Loading articles...

Marco Muzzo denied parole: a deep dive into the board's decision

Marco Muzzo, right, leaves the Newmarket courthouse surrounded by family, on February 4, 2016 after being sentenced to 10 years after pleading guilty in a drunk driving crash that killed three young children and their grandfather. THE CANADIAN PRESS/Christopher Katsarov

The Parole Board of Canada has issued its written statement on denying Marco Muzzo’s parole, saying he lacks insight into his drinking habits and the risk they pose to others.

Muzzo was convicted in the 2015 Vaughan crash that left three children and their grandfather dead.

The victims were nine-year-old Daniel Neville-Lake, his five-year-old brother Harrison, their two-year-old sister Milly and the children’s 65-year-old grandfather, Gary Neville. The children’s grandmother and great-grandmother were also seriously injured.

His parole hearing was held in early November at the Beaver Creek Institution in Gravenhurst where he is being held as a minimum security offender.

The board says Muzzo sabotaged his progress by severely underestimating his issues with alcohol.

In the lengthy statement, the board provides in depth details about Muzzo’s actions and behaviour before and after the fatal crash, his previous record and reasons for denying parole.

Timeline leading to the crash

  • Muzzo was in Miami with a group of friends for his bachelor party. He describes the trip as a subdued affair with dinner, days by the pool and drinking in the hotel bar.
  • Muzzo admitted to drinking till 3 a.m. the night before returning to Canada. He described drinking the most he has ever had in his life, but maintained he was aware and in control.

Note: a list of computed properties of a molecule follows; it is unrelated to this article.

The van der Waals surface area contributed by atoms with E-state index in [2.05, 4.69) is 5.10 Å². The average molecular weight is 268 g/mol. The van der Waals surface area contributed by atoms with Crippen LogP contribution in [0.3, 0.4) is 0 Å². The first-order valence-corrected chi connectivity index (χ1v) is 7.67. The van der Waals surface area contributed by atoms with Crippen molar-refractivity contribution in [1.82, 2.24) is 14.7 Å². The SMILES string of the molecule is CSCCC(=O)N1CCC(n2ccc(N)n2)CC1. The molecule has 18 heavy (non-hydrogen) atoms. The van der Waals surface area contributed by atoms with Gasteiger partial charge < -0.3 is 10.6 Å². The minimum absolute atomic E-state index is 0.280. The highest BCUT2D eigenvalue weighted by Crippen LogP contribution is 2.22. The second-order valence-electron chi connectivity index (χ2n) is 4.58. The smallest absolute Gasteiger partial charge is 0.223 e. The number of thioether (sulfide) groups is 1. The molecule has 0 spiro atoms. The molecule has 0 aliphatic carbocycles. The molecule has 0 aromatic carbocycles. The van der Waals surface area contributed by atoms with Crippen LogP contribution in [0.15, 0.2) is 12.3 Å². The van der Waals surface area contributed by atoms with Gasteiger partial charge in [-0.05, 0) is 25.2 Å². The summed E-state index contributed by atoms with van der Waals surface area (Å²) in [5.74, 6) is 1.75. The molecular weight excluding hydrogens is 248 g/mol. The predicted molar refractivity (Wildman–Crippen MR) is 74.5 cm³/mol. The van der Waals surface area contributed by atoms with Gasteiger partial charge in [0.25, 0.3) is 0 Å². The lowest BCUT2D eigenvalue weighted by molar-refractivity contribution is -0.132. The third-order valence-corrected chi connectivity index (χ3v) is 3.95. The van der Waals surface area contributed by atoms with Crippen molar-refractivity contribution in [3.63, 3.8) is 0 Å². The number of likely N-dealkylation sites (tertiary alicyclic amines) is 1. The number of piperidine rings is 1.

• On the morning of Sept. 27, 2015, Muzzo said he was groggy and had a headache, likely due to drinking and lack of sleep. He boarded an early bus to Miami airport and returned to Toronto by a private charter plane.
  • On the plane he decided to have one caesar on the “spur of the moment”, which then lead to a few more. He says he is unsure of the total number, but consumed no more than four of the alcoholic drinks.
  • Muzzo has previously said he decided to drive home from the airport as he did not feel impaired. He did not consider alternates like a cab or asking someone to pick him up.
  • At the parole hearing he admitted knowing he was not entirely sober, but decided to “take a chance” because he was confident he could drive. He also admitted he should have known better.
  • While driving home, Muzzo says he remembers the windows were open and music was playing. He said he was “daydreaming” just prior to the crash.
  • Muzzo admitted he was speeding and blew through a stop sign before the “T-bone” collision.

Crash and aftermath

  • Muzzo says he immediately knew the crash was serious. He stayed on scene and ran to the van to check on the victims.
  • Witnesses described Muzzo as glossy eyed and under the influence of alcohol. The first police officer on scene also described him as unsteady on his feet, holding on to other people for balance and having difficulty comprehending directions. The officer also said he smelled alcohol on Muzzo’s breath and that he had urinated himself.
  • He provided two breath samples 20 minutes apart. The first reading was 192 milligrams and the second was 204 milligrams in 100 millilitres of blood, well beyond the legal limit of 80 milligrams.
  • Muzzo was arrested for impaired operation of a motor vehicle and his charges were later upgraded to impaired driving causing death.

Previous record and history with alcohol

  • Muzzo has no previous criminal record but does have traffic violations dating back to 2003.
  • He has been found guilty of speeding on 10 separate occasions and two other unidentified driving infractions. Muzzo says one of those infractions was using a cellphone while driving.
  • Muzzo said that he tends to drive 20 kilometres per hour over the posted speed limit as a matter of habit. On many of his speeding offences, the actual speed on the tickets was reduced, often to the point where he did not incur demerit points. He said the minimal fines for speeding did not change his driving behaviour.
  • He describes himself as a fairly conservative and responsible drinker, saying he drinks socially. He said he consumes six to eight glasses of wine per week with meals, in the company of family, friends or business associates.
  • At the parole hearing however, the board heard that Muzzo tended to drink to excess and “get wasted” on his birthdays. He admitted to being significantly drunk on more than 10 occasions and said he was embarrassed and regretted his behaviour while impaired.